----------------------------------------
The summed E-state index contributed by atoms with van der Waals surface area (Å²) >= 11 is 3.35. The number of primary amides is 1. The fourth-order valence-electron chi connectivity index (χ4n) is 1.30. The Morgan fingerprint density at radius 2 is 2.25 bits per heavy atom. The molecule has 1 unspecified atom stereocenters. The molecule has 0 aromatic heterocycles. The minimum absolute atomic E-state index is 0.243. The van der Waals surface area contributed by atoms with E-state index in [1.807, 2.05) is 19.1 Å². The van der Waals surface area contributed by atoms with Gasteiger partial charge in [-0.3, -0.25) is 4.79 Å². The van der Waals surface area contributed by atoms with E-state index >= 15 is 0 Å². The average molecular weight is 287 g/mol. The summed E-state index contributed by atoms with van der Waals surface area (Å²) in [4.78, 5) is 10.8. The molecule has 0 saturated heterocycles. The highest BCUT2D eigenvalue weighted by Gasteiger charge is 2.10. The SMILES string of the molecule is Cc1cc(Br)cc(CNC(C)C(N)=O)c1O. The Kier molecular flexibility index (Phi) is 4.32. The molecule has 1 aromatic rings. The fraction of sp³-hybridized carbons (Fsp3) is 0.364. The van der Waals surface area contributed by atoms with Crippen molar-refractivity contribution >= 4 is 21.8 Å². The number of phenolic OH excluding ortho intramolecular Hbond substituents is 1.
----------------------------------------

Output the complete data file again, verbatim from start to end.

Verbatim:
The summed E-state index contributed by atoms with van der Waals surface area (Å²) >= 11 is 3.35. The number of primary amides is 1. The fourth-order valence-electron chi connectivity index (χ4n) is 1.30. The Morgan fingerprint density at radius 2 is 2.25 bits per heavy atom. The molecule has 1 unspecified atom stereocenters. The molecule has 0 aromatic heterocycles. The minimum absolute atomic E-state index is 0.243. The van der Waals surface area contributed by atoms with E-state index in [1.807, 2.05) is 19.1 Å². The van der Waals surface area contributed by atoms with Gasteiger partial charge in [-0.3, -0.25) is 4.79 Å². The van der Waals surface area contributed by atoms with E-state index >= 15 is 0 Å². The average molecular weight is 287 g/mol. The summed E-state index contributed by atoms with van der Waals surface area (Å²) in [4.78, 5) is 10.8. The molecule has 0 saturated heterocycles. The highest BCUT2D eigenvalue weighted by Gasteiger charge is 2.10. The SMILES string of the molecule is Cc1cc(Br)cc(CNC(C)C(N)=O)c1O. The Kier molecular flexibility index (Phi) is 4.32. The molecule has 1 aromatic rings. The fraction of sp³-hybridized carbons (Fsp3) is 0.364. The van der Waals surface area contributed by atoms with Crippen molar-refractivity contribution >= 4 is 21.8 Å². The number of phenolic OH excluding ortho intramolecular Hbond substituents is 1.